science and information that foster the development of mines and metallic mineral resources in the United States? Such a focus would place considerable emphasis on fundamental ore deposit research, including mapping of known ore districts, to aid the exploration and discovery of domestic mineral deposits. Or should MRP activities be broader (as they are today) to include nonmetallic resources such as industrial minerals and construction aggregates?
On the other hand, the MRP might define its scope of activities around the entire life cycle of minerals, rather than focusing primarily on scientific understanding and discovery of mineral deposits. In other words, focus on science and information important for understanding and developing public policy for the broader context of minerals development. This life-cycle scope would include purely geological investigations and fundamental ore-deposit research, but it also would embrace multidisciplinary work (environmental, geochemical, geophysical, geobiological) and investigations into, for example, environmental aspects of minerals development, waste disposal, recycling of mineral-based materials, and material flows throughout the mine life cycle, including mine closure and environmental management in perpetuity.
Another view of MRP activities might take as a starting point the relationship between mineral resources and sustainable development. The MRP could define the scope of its activities around the economic and environmental dimensions of sustainable development—that is, activities facilitating both sustainable supplies of mineral resources over the longer term and appropriate environmental quality associated with their development. If the MRP frames its vision, mission, and strategy around “sustainable development,” it would be essential that the MRP adopt a clear definition. When applied to mineral resources, sustainable development is often represented as the desire that mineral resources be developed and used in ways that appropriately protect the natural environment and that adequate attention be given to the potential social consequences of minerals development.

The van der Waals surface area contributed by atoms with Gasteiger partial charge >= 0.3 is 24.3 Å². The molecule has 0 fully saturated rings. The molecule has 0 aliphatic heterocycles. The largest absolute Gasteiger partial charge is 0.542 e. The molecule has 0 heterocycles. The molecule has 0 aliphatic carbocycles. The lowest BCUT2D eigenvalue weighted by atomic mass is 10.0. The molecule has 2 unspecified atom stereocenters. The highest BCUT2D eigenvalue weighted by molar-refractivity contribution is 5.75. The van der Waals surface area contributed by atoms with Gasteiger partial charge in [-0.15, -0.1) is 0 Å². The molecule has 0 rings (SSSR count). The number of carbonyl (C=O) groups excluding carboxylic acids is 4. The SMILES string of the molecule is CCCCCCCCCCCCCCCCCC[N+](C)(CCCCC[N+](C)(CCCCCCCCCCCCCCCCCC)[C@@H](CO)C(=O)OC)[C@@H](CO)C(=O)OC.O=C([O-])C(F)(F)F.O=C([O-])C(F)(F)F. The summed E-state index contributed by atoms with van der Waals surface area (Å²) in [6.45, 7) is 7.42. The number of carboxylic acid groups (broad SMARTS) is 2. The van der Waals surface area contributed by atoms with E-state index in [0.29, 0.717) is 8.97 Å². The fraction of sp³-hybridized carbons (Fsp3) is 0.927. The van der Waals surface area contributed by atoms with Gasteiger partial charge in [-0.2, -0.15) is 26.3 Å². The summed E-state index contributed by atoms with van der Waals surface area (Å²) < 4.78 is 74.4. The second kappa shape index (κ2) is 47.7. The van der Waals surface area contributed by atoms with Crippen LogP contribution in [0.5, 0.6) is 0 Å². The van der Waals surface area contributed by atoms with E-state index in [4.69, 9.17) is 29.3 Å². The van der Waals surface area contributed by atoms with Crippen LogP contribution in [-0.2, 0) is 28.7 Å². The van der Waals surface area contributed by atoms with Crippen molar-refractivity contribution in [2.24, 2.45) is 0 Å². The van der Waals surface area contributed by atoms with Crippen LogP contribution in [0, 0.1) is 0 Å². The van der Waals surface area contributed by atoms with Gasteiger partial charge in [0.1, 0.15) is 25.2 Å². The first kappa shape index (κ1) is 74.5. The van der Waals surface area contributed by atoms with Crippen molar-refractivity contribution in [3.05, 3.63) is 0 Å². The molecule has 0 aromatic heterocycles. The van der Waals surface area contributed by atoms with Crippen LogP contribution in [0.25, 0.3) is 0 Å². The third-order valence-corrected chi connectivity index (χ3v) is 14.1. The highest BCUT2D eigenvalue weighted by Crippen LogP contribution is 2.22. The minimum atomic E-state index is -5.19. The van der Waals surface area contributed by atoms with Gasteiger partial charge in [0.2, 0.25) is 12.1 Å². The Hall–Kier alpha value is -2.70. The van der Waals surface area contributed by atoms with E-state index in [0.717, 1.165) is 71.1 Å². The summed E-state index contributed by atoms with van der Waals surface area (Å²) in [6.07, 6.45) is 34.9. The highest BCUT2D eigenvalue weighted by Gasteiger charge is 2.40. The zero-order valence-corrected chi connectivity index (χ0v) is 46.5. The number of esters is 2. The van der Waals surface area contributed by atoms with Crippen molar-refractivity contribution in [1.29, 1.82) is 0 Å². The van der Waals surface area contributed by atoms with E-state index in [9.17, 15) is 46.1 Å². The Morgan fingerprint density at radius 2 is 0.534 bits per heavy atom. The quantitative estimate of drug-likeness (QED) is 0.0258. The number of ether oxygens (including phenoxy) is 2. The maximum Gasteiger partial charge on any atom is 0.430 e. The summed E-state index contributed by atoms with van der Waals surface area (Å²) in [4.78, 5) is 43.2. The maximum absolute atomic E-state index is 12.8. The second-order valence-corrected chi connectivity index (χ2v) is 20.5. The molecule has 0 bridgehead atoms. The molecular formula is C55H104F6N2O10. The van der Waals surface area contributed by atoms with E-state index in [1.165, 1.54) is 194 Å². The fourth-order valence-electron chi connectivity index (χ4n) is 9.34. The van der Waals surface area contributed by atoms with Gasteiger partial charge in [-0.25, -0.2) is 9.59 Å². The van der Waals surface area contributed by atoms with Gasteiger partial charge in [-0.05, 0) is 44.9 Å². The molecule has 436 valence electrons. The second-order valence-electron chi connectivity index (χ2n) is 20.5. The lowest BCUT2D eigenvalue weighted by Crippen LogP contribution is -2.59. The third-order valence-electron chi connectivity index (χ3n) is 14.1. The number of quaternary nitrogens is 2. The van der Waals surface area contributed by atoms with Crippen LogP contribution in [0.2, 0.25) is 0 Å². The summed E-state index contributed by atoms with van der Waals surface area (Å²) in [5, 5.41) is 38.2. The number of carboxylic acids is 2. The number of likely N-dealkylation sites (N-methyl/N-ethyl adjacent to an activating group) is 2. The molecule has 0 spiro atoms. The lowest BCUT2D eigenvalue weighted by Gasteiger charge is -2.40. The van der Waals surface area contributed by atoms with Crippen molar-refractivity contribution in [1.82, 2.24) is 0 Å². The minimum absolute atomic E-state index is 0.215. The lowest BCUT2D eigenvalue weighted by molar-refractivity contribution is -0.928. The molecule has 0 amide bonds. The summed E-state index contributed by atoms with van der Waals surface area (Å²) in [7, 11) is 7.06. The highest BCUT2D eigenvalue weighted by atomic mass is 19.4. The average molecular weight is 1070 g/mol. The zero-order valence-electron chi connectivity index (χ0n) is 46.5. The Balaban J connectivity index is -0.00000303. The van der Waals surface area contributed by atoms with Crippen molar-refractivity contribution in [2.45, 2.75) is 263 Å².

However the U.S. Geological Survey (USGS) decides to define resources, it should take into account recent reviews of these definitions made by the mining industry, regulators, and international equivalents of the USGS in Australia, South Africa, Canada, and other countries.